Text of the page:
Sky News reporter Stephen Dixon, who was diagnosed with Type 1 diabetes at the age of 17, has written in the Daily Express about how he has lived with the condition for 20 years.
Although Stephen has had his ups and downs over the years, he has mostly enjoyed good health and good diabetes control. He puts this down to "getting to grips with the condition, embracing it and trying to enjoy being diabetic".
"DSNs can be superb"
Stephen has recently switched to using an insulin pump, which he feels makes it easier for him to achieve good control. Although he acknowledges that such technological advances can make a big difference to the lives of people with diabetes, Stephen thinks that it is important to recognise the crucial role played by healthcare professionals – and the responsibilities of people living with the condition:
"We always have to remember the care given by diabetes specialist nurses up and down the country, which can be superb. Not everyone is as lucky as I am but there’s an easy way to tell if you’re getting the care you deserve. Your nurse should listen to you as much as advise you, as every patient is different. Of course they can’t do either if you don’t turn up for your annual or biannual checks so you’ve no one else to blame if you can’t be bothered to attend.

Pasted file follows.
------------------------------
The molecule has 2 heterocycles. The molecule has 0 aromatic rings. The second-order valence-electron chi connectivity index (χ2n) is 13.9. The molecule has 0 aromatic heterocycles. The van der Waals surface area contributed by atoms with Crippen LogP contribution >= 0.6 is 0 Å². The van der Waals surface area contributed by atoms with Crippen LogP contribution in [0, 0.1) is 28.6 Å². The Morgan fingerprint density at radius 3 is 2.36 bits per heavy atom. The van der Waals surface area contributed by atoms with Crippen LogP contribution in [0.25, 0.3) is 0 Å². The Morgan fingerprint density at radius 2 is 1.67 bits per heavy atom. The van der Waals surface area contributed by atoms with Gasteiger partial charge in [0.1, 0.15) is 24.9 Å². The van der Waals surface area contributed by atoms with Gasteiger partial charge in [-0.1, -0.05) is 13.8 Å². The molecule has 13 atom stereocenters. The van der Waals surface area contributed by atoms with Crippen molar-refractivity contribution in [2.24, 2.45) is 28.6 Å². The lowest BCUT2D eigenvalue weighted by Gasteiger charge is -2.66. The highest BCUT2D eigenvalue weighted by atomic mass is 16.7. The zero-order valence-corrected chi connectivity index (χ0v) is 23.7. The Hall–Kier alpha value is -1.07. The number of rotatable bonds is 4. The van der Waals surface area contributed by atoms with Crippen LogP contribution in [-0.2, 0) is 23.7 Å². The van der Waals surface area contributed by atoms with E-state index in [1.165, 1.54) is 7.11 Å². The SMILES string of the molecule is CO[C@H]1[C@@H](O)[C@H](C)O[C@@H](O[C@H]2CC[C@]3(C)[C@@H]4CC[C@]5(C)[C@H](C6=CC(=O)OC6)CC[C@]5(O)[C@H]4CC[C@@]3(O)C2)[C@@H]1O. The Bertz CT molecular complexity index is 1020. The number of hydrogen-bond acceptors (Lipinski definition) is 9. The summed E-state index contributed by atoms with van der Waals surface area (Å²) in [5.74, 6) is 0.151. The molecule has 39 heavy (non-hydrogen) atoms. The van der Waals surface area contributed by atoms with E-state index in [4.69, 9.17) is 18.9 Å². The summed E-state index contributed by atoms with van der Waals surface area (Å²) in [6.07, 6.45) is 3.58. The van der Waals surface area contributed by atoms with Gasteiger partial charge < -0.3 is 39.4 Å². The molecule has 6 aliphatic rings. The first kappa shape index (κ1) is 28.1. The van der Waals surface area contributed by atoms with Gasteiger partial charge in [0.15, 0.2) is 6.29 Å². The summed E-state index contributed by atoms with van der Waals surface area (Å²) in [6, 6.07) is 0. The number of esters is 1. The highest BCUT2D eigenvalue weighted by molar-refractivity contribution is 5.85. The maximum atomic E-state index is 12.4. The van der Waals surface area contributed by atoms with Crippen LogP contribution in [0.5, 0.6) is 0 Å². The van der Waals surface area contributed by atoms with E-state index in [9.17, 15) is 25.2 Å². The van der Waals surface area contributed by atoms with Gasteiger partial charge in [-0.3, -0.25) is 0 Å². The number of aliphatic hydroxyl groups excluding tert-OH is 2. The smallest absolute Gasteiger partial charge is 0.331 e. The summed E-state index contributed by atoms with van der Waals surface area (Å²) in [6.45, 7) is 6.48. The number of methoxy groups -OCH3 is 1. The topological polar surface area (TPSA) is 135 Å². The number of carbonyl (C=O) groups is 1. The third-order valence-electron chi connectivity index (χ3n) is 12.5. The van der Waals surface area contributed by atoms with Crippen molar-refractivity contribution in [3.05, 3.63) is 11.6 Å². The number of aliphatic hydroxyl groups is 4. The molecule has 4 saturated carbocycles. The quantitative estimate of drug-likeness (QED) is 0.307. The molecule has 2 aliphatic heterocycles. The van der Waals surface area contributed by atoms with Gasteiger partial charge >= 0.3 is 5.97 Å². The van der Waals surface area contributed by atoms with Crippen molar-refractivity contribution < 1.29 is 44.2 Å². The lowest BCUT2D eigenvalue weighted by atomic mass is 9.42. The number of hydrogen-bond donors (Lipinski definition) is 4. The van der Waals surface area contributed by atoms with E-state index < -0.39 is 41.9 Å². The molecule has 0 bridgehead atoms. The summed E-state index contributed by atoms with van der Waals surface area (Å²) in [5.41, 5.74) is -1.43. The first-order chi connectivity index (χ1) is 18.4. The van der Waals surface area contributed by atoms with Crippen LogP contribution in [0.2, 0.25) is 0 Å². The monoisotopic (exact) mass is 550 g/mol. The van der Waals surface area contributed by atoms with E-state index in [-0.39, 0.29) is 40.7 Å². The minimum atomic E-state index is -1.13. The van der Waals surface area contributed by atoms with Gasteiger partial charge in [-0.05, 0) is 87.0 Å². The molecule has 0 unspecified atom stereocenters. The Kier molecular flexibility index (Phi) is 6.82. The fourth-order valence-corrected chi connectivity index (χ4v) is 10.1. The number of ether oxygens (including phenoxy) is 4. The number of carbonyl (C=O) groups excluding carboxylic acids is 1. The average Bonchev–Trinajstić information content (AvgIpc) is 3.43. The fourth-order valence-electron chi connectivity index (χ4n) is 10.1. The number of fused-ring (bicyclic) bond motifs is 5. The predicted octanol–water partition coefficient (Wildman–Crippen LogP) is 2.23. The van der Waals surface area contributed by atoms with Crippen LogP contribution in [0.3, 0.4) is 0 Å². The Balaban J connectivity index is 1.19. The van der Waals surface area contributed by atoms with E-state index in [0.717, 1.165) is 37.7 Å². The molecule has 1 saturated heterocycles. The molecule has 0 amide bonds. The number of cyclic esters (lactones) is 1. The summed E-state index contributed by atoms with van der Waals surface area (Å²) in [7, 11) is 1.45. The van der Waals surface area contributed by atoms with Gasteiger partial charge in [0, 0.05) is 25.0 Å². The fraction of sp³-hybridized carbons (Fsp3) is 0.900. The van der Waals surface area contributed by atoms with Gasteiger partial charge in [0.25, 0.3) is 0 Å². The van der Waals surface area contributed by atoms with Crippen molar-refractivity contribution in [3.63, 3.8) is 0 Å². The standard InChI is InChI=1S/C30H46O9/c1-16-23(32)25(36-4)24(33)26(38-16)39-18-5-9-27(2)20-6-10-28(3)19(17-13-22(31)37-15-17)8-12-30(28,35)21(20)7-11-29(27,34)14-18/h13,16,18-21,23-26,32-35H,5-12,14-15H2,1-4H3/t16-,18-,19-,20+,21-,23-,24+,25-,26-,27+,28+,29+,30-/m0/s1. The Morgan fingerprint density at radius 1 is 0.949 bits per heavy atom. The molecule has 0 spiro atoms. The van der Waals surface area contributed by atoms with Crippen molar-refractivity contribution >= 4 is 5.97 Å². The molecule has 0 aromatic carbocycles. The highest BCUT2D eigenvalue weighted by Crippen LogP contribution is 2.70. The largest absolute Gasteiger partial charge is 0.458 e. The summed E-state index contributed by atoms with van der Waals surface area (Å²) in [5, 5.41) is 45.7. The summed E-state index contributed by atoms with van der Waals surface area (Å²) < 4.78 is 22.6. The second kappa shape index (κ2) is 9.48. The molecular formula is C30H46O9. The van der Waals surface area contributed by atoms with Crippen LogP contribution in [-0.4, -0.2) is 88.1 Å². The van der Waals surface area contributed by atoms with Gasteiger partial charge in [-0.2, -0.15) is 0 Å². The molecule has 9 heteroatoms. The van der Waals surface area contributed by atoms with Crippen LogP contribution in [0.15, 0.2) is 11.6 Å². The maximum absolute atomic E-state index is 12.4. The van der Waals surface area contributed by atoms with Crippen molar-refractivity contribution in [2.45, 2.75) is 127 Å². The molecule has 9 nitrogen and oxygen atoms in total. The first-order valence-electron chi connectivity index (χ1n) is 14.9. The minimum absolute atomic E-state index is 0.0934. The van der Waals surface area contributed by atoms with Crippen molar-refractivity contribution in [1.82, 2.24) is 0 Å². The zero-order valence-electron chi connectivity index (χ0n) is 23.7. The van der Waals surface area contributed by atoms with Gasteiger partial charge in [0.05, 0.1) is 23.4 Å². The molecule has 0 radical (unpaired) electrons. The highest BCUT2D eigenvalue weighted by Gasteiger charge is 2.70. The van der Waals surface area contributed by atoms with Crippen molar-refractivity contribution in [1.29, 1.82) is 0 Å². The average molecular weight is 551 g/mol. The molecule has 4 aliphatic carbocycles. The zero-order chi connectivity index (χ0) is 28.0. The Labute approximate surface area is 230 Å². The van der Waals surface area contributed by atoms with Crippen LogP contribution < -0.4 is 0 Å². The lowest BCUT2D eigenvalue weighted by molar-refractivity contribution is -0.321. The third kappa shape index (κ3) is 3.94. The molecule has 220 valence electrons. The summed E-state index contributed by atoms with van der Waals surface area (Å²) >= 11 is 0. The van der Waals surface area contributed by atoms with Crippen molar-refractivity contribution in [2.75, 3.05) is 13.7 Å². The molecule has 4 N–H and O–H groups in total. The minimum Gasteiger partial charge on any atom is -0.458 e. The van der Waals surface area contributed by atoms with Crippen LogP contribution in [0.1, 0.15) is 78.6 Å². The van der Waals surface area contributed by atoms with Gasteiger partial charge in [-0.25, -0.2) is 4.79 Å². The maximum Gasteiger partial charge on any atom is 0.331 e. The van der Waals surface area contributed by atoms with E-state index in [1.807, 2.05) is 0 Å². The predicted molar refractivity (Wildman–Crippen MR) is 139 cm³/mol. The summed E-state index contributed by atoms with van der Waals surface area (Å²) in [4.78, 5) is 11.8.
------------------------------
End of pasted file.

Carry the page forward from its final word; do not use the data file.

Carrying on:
"I’ve learnt from my mistakes and gone from being someone who had good control to someone who has excellent control. That’s not me being smug, it’s something which every diabetic can and should do."
"I am proud of being a diabetic"
Stephen dislikes it when people think of themselves as ‘victims’ of diabetes:
"I am proud of being a diabetic and that is one of the reasons why I’m an ambassador for Diabetes UK. It is a key part of my life and my identity and it is something I embrace and own. It has given me focus, responsibility and incredible access to healthcare professionals.
"We need to take responsibility for our own health and take guidance and help when we really need it.
"Let those dedicated hospital staff deal with people who need urgent help and we can manage ourselves on a day-to-day basis leading healthier, happier and longer lives."